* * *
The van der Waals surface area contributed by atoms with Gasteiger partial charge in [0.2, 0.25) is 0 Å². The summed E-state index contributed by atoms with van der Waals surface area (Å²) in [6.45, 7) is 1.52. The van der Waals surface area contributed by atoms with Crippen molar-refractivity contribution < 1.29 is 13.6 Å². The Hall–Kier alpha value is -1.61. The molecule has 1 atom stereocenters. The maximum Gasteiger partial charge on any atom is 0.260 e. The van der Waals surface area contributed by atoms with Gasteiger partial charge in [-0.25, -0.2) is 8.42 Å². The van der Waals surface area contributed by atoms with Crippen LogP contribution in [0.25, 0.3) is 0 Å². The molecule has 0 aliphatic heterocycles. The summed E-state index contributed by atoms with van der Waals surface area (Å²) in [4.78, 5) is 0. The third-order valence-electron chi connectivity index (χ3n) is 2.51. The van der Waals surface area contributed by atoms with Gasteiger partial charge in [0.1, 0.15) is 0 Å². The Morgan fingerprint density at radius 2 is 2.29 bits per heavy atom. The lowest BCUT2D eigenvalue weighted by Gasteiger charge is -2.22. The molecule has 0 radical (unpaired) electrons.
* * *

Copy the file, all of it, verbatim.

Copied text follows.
The van der Waals surface area contributed by atoms with Gasteiger partial charge in [0.2, 0.25) is 0 Å². The summed E-state index contributed by atoms with van der Waals surface area (Å²) in [6.45, 7) is 1.52. The van der Waals surface area contributed by atoms with Crippen molar-refractivity contribution < 1.29 is 13.6 Å². The Hall–Kier alpha value is -1.61. The molecule has 1 atom stereocenters. The maximum Gasteiger partial charge on any atom is 0.260 e. The van der Waals surface area contributed by atoms with Gasteiger partial charge in [-0.25, -0.2) is 8.42 Å². The van der Waals surface area contributed by atoms with Crippen LogP contribution in [0.25, 0.3) is 0 Å². The molecule has 0 aliphatic heterocycles. The summed E-state index contributed by atoms with van der Waals surface area (Å²) in [4.78, 5) is 0. The third-order valence-electron chi connectivity index (χ3n) is 2.51. The van der Waals surface area contributed by atoms with Gasteiger partial charge in [0.1, 0.15) is 0 Å². The Morgan fingerprint density at radius 2 is 2.29 bits per heavy atom. The lowest BCUT2D eigenvalue weighted by Gasteiger charge is -2.22. The molecule has 0 radical (unpaired) electrons.